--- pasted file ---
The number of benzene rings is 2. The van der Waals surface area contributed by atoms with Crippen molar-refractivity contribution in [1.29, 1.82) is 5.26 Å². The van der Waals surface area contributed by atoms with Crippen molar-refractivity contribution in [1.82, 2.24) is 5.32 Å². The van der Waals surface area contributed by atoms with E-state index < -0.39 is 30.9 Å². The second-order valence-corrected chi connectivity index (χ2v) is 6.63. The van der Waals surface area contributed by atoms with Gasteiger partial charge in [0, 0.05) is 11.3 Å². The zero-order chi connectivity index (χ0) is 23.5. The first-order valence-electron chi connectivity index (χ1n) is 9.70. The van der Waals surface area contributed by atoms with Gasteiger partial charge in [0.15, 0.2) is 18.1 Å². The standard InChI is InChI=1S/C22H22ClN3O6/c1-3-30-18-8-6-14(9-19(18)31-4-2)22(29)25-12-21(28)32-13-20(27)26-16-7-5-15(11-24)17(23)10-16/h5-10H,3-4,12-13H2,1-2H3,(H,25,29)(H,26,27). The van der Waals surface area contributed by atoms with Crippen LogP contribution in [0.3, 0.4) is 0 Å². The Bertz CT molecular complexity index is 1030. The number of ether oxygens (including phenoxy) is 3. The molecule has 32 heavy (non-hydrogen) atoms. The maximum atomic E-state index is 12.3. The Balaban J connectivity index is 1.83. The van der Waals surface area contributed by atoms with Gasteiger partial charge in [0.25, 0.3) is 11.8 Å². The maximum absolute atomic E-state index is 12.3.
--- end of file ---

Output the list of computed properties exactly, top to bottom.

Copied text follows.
The number of benzene rings is 2. The van der Waals surface area contributed by atoms with Crippen molar-refractivity contribution in [1.29, 1.82) is 5.26 Å². The van der Waals surface area contributed by atoms with Crippen molar-refractivity contribution in [1.82, 2.24) is 5.32 Å². The van der Waals surface area contributed by atoms with E-state index < -0.39 is 30.9 Å². The second-order valence-corrected chi connectivity index (χ2v) is 6.63. The van der Waals surface area contributed by atoms with Gasteiger partial charge in [0, 0.05) is 11.3 Å². The zero-order chi connectivity index (χ0) is 23.5. The first-order valence-electron chi connectivity index (χ1n) is 9.70. The van der Waals surface area contributed by atoms with Gasteiger partial charge in [0.15, 0.2) is 18.1 Å². The standard InChI is InChI=1S/C22H22ClN3O6/c1-3-30-18-8-6-14(9-19(18)31-4-2)22(29)25-12-21(28)32-13-20(27)26-16-7-5-15(11-24)17(23)10-16/h5-10H,3-4,12-13H2,1-2H3,(H,25,29)(H,26,27). The van der Waals surface area contributed by atoms with Crippen LogP contribution in [0.3, 0.4) is 0 Å². The Bertz CT molecular complexity index is 1030. The number of ether oxygens (including phenoxy) is 3. The molecule has 32 heavy (non-hydrogen) atoms. The maximum atomic E-state index is 12.3. The Balaban J connectivity index is 1.83. The van der Waals surface area contributed by atoms with Gasteiger partial charge in [0.25, 0.3) is 11.8 Å². The maximum absolute atomic E-state index is 12.3.